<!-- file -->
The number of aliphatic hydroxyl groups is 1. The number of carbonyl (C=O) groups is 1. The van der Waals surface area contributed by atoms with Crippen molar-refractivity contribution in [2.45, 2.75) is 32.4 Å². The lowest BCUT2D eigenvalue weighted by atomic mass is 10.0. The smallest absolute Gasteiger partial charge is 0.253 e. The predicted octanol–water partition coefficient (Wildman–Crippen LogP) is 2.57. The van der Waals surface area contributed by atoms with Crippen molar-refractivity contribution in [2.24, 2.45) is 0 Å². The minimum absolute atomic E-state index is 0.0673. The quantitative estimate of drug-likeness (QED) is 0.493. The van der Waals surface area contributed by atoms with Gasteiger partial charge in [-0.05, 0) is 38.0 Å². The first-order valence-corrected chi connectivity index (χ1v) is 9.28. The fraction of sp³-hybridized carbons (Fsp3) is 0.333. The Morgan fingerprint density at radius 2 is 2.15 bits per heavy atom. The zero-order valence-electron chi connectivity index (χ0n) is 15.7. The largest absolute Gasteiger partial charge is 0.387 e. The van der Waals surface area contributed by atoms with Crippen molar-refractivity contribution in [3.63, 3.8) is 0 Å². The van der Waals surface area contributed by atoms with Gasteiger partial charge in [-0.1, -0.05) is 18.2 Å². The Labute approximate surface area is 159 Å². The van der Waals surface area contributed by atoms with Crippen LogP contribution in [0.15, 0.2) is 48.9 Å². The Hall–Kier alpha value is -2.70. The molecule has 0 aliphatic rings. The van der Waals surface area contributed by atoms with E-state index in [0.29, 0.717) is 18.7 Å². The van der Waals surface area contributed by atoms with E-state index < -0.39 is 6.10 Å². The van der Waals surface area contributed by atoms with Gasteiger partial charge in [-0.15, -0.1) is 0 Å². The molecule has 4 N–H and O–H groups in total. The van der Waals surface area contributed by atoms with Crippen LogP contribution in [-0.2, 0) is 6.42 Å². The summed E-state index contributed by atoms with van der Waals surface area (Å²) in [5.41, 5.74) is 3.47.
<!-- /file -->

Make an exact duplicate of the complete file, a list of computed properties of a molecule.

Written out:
The number of aliphatic hydroxyl groups is 1. The number of carbonyl (C=O) groups is 1. The van der Waals surface area contributed by atoms with Crippen molar-refractivity contribution in [2.45, 2.75) is 32.4 Å². The lowest BCUT2D eigenvalue weighted by atomic mass is 10.0. The smallest absolute Gasteiger partial charge is 0.253 e. The predicted octanol–water partition coefficient (Wildman–Crippen LogP) is 2.57. The van der Waals surface area contributed by atoms with Crippen molar-refractivity contribution in [2.24, 2.45) is 0 Å². The minimum absolute atomic E-state index is 0.0673. The quantitative estimate of drug-likeness (QED) is 0.493. The van der Waals surface area contributed by atoms with Gasteiger partial charge in [-0.05, 0) is 38.0 Å². The first-order valence-corrected chi connectivity index (χ1v) is 9.28. The fraction of sp³-hybridized carbons (Fsp3) is 0.333. The Morgan fingerprint density at radius 2 is 2.15 bits per heavy atom. The zero-order valence-electron chi connectivity index (χ0n) is 15.7. The largest absolute Gasteiger partial charge is 0.387 e. The van der Waals surface area contributed by atoms with Crippen molar-refractivity contribution in [3.63, 3.8) is 0 Å². The van der Waals surface area contributed by atoms with Gasteiger partial charge in [-0.1, -0.05) is 18.2 Å². The Labute approximate surface area is 159 Å². The van der Waals surface area contributed by atoms with Crippen LogP contribution in [0.15, 0.2) is 48.9 Å². The Hall–Kier alpha value is -2.70. The molecule has 0 aliphatic rings. The van der Waals surface area contributed by atoms with E-state index in [0.29, 0.717) is 18.7 Å². The van der Waals surface area contributed by atoms with E-state index < -0.39 is 6.10 Å². The van der Waals surface area contributed by atoms with Gasteiger partial charge in [-0.15, -0.1) is 0 Å². The molecule has 4 N–H and O–H groups in total. The van der Waals surface area contributed by atoms with Crippen LogP contribution in [-0.2, 0) is 6.42 Å². The summed E-state index contributed by atoms with van der Waals surface area (Å²) in [5.41, 5.74) is 3.47.